Jonathan Jones’ concise Tracey Emin biography reads at times like a Romantics swirling, poetic tableau. A seismic paradox when one considers Emin herself, an artist whose name is synonymous with shock and outrage. Jones’ book eviscerates the image of the vodka-swigging vision that delighted in courting controversy in the 90s, replacing it with a fondness for ouija boards, abjection and what Jones refers to as ‘the socialism of the lonely’.
Tracing the path of her work to the south of France and her mountain hideout, Jones finds Emin has reinvented herself as something of a spiritualist medium, channelling the echoes and ghosts of those that still haunt her. She conjures images of Mary Shelley’s séances on the shores of Lake Geneva, as she paints in ecstatic reverie, her canvas the thunder rolling around the hills, her paintbrush the flashes of lightning that illuminate the studio.
Emin’s career began in 1977. Compelled by David Bowie’s Heroes, the young artist sought out Egon Schiele, the inspiration for the album’s iconic photographic artwork. Schiele’s influence manifested in an early passion for expressionism, a shift in vision from the empirical world to the experience of the ‘soul’ and her hometown of Margate becoming her Elysian Fields.
The 90s saw millennial anxiety and fin-de-siècle nihilism convert the gallery spaces of London into an apocalyptic nightmare world. Here we saw a transition in Emin’s work from woodcuts and engravings, to the personal readymades she exhibited with other artists at the Royal Academy of Art in 1997. The Sensation: Young British Artists from the Saatchi Collection exhibition was a milestone in 20th century British art and made many of the artists involved household names, including Emin, who embarked on a love-hate relationship with the British press. Her piece, My Bed (1998), was devoid of the obligatory, reclining nude; instead, the soiled sheets were scattered with used condoms, fag ends and empty vodka bottles. It scandalised 90s sensibilities and challenged the contemporary view of art more so than any of her peers. Lost in the whirlwind of publicity was the tenderness of Emin’s hand-stitched and embroidered other works; not just ‘readymades’ in the Duchamp, Warhol sense, these were intensely personal forays into a safe space for Emin to explore and express her truth. Years later, after the fires that destroyed Saatchi’s collection, Emin was asked to recreate ‘Everyone I Have Ever Slept With 1963–1995 (1995), a piece which had burned in the flames. She flatly refused.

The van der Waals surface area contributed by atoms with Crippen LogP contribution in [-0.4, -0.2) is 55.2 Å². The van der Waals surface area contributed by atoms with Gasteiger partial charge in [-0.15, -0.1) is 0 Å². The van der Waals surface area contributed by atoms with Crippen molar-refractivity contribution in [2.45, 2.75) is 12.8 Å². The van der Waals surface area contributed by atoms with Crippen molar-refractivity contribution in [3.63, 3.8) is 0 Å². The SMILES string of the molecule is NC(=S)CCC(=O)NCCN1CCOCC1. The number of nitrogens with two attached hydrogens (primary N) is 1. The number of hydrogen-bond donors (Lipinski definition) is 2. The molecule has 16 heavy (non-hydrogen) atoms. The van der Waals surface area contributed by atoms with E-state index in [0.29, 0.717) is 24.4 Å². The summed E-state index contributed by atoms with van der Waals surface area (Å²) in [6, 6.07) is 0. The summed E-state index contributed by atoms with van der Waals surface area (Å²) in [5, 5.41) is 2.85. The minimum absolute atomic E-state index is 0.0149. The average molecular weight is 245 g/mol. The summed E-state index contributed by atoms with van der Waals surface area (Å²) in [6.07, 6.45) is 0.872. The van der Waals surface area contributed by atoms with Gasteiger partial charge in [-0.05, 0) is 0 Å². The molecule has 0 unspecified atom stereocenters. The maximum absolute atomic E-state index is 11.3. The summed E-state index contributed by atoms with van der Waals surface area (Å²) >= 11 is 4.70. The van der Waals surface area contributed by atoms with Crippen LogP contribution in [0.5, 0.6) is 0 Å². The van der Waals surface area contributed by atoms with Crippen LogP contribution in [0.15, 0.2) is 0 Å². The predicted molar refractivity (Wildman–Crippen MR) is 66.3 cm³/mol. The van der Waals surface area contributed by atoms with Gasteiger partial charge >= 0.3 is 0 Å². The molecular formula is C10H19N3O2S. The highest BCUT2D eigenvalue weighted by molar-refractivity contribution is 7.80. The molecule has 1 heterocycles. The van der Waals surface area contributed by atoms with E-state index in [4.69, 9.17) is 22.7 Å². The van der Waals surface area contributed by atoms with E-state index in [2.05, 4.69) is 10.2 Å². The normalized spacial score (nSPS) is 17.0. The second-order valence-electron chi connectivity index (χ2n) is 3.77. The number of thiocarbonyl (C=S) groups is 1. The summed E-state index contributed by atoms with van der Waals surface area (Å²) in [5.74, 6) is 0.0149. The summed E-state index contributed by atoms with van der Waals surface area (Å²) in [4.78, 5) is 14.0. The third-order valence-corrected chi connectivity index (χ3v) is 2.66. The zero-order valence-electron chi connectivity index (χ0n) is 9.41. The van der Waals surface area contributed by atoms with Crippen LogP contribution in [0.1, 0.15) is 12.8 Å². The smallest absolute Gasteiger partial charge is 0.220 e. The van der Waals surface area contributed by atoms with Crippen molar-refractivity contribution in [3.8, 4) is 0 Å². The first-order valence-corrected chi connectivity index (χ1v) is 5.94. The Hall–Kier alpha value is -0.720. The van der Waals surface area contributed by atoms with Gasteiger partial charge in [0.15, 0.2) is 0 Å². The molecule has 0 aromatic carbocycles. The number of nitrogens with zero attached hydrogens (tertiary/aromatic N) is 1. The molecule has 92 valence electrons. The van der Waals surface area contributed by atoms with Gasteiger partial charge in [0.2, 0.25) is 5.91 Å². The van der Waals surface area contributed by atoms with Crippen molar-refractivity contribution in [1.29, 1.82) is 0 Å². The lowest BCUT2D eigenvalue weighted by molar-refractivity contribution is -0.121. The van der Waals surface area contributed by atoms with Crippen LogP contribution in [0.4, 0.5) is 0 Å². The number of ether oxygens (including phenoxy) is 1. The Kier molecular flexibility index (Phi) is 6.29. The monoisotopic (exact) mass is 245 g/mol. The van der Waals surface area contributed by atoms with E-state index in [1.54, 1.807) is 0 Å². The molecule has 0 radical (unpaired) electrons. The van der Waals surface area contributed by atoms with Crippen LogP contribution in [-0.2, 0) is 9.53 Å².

The 21st century has seen Emin move away from the readymade aesthetic of her early years and into a shamanic, visceral realm of paintings of the female form. These works are freed from the projections of the objectifying lens of the male gaze, for it is Emin herself who is the model and her own body the arena of discovery. Reclaiming her own flesh is no more provocative than in Rape (2018), a shocking abstract amalgam of arms, legs, bodily excretions and blood, lots of blood, or the photographic piece, The Memory of Your Touch (2016), in which an unconscious Emin lies face down on a bed, red stockings and bra straps her only covering. There’s no air brush, no filters, just raw, savage realness.
Emin continues to have the power to shock, to share her personal experience in a way that is confrontational and uncomfortable. Yet, as Jones’ book shows, she remains one of the most important, engaging and unique voices in today’s contemporary art world.
Image: Emin in her studio in the South of France, 2017 © Tracey Emin. All rights reserved, DACS:Artimage 2020